When Pope Francis arrives in Chile's capital Monday, he will find a weakened Roman Catholic Church. As in many Latin American countries, the church in Chile has been losing followers to both evangelical faiths and increasing secularism. The shift has been exacerbated by a priest sex abuse scandal, and many Chileans are put off by the church's influence in keeping tight restrictions in social matters like marriage and abortion. Here are some of the contributing factors to the Chilean church's problems.

Sex Abuse Scandals

Always well dressed, the Rev. Fernando Karadima seemed an ideal priest among the elite in Santiago. But he had a dark side, sexually abusing dozens of minors over decades while church superiors either looked the other way or covered up for him.

Allegations against Karadima went back to the 1980s, but the full weight of his actions didn't become widely known until victims went public in 2010. In 2011, the Vatican found him guilty of sexually abusing minors.

The statute of limitations had passed for him to be tried criminally, though, and Karadima's only punishment was being sent by the church to a convent to spend the rest of his life in prayer, angering many Chileans. He is there to this day.

[Also includes sections on:
- Pope's Controversial Appointment
- Bishops Then and Now
- Divorce
- Abortion]

Pope will highlight indigenous issues and the Amazon during his trip to South America

Los Angeles Times

January 15, 2018

By Patrick J. McDonnell, Tracy Wilkinson, and Chris Kraul

Santiago - Pope Francis on Monday begins a weeklong visit to Chile and Peru that is expected to highlight the plight of the continent's indigenous peoples, the decimation of the Amazon rainforests and the struggles of immigrants and the poor.

The trip will mark the Argentine pope's fourth visit to South America, following his trip to Colombia in September.

A series of gasoline firebomb attacks on Roman Catholic churches in Chile before the pope's arrival has dramatized tensions in the church here, which has been riven by cases of clergy sexual abuse.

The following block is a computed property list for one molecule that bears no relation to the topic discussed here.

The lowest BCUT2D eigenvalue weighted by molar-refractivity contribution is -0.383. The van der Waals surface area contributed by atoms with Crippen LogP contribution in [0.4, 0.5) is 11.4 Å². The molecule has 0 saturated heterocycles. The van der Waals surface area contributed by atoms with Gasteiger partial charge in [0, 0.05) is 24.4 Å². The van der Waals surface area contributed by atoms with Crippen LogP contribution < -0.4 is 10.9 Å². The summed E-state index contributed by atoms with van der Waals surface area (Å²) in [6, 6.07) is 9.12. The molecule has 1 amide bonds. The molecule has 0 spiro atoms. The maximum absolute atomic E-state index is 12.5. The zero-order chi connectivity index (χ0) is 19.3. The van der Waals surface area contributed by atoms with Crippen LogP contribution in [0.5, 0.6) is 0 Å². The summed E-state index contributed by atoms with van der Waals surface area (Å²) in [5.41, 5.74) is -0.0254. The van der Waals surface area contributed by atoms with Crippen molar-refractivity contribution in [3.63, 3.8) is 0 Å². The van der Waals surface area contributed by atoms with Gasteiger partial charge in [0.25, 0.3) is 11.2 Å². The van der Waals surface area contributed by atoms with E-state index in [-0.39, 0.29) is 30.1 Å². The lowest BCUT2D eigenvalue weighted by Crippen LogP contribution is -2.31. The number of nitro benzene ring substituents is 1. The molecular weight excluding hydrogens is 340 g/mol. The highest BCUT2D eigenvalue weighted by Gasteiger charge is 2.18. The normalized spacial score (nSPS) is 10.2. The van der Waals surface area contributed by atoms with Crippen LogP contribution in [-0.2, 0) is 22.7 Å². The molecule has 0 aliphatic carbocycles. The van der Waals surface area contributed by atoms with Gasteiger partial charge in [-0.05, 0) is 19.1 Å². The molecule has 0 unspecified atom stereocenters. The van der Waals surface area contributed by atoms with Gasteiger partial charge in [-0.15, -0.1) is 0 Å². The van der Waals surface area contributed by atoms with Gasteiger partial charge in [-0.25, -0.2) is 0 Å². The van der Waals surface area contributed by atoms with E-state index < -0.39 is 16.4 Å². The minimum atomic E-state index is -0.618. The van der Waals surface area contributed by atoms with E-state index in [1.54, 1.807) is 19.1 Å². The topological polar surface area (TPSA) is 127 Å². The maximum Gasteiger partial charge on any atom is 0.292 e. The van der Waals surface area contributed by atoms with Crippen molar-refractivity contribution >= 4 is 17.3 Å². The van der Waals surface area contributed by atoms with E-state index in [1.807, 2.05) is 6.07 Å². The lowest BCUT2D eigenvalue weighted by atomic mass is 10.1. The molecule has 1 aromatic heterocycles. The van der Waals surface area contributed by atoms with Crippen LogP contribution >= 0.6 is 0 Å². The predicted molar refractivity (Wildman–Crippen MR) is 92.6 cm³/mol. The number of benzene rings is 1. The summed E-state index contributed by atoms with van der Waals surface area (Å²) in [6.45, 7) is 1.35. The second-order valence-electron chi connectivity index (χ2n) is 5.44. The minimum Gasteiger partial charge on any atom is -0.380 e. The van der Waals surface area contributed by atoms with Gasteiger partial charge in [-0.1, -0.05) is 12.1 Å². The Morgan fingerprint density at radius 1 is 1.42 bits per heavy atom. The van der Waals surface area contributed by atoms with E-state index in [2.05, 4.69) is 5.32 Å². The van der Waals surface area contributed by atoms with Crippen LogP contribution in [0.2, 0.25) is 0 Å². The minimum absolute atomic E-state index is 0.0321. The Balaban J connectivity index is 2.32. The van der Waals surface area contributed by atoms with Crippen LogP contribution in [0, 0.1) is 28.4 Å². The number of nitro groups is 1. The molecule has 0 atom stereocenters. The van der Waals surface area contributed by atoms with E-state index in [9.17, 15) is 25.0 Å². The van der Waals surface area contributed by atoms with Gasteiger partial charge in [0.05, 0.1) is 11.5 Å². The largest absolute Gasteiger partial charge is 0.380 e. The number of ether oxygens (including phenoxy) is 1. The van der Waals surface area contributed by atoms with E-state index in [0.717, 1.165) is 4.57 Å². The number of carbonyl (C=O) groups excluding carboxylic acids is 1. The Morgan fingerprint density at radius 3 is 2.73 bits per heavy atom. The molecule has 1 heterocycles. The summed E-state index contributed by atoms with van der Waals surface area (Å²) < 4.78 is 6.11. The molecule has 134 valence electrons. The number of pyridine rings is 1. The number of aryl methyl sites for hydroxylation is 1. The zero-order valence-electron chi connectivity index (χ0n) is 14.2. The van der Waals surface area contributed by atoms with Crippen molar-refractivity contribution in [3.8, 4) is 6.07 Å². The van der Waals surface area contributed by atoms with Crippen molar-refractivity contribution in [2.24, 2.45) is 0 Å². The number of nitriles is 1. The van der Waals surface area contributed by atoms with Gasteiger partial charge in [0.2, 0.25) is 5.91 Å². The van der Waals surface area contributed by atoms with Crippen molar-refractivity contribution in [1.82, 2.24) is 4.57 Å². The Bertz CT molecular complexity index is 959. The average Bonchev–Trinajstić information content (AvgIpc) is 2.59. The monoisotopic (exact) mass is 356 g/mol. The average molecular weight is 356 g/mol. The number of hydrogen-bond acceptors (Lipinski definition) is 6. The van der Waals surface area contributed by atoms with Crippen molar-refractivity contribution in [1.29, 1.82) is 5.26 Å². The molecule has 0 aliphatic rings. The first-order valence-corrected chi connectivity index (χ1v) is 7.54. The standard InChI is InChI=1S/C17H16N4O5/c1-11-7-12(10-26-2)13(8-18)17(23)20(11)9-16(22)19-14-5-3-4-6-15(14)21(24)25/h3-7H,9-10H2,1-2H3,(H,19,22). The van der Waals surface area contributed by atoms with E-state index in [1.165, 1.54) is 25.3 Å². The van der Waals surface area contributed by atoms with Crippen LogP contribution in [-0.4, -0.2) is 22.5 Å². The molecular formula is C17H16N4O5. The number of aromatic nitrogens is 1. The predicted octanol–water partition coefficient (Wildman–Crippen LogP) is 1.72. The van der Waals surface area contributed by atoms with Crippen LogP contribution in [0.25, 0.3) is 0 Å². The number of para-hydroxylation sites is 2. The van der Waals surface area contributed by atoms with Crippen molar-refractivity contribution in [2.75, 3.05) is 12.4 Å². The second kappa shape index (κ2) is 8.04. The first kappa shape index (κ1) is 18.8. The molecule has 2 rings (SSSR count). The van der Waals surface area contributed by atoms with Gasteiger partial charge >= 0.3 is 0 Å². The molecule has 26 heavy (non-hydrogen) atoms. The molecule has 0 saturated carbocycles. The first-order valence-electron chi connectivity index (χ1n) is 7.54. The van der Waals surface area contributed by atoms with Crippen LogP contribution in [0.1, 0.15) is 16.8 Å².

No one was injured in the attacks overnight Friday on three churches in the capital, and damage was minimal from the crude strikes with gasoline-filled bottles. But following the incidents, Chilean President Michelle Bachelet called on Chileans to receive the pope in a "climate of respect."

* * *

On Wednesday, the pontiff is slated to travel to the central city of Temuco to celebrate Mass and meet with Mapuche representatives. Several Mapuche leaders condemned the firebombings and rejected violence as a means of social change, a sentiment echoed by other Chilean officials.

"There is no place for violence in a democracy," said Claudio Orrego, regional governor of the Santiago area.

Also in Chile, victims of clergy sexual abuse have been pushing for a meeting with the pope during his visit here, though no such meeting had been formally scheduled.

Dangerous to believe worst of abuse behind us, says bishop

Irish Times

January 14, 2018

By Patsy McGarry

To relax would be ‘a profound error which would compound the historical failures’, conference hears.

A Catholic bishop has said that ignorance about the effects of child abuse in the past compounded its harmful effects on the lives of many young and vulnerable people.

“People of my generation began our adult lives with almost no awareness of the pervasiveness and impact of abuse in our society and in all societies,” Catholic Bishop of Limerick Brendan Leahy said.

“As a consequence, failure to recognise and respond appropriately to the complex issues which abuse presents, has at times compounded the profound and harmful impact on the lives of many young and vulnerable persons,” he said.

“In recent weeks, millions have joined the social media conversation using the hashtag #MeToo, or its equivalent, on Twitter, Facebook and Instagram; women and men denouncing harmful sexual experiences. Many are revealing for the first time, via social media, their own stories. While the majority of those sharing #MeToo stories are adult women, a large number of the shared stories reveal sexual abuse that began when they were still minors,” he said.

Clergy abuse database releases new names in Chile

National Catholic Reporter

January 10, 2018

By Joshua J. McElwee

The leading Catholic clergy sexual abuse tracking website has identified nearly 80 priests in Chile that have been publicly accused of sexually abusing minors, releasing their names online just days before Pope Francis is to visit the country.

BishopAccountability.org calls the list only a sampling of the number of Chilean priests who have likely committed abuse, saying that unlike in the U.S., the church in Chile has yet to face substantial outside investigation into its handling of sexual misconduct.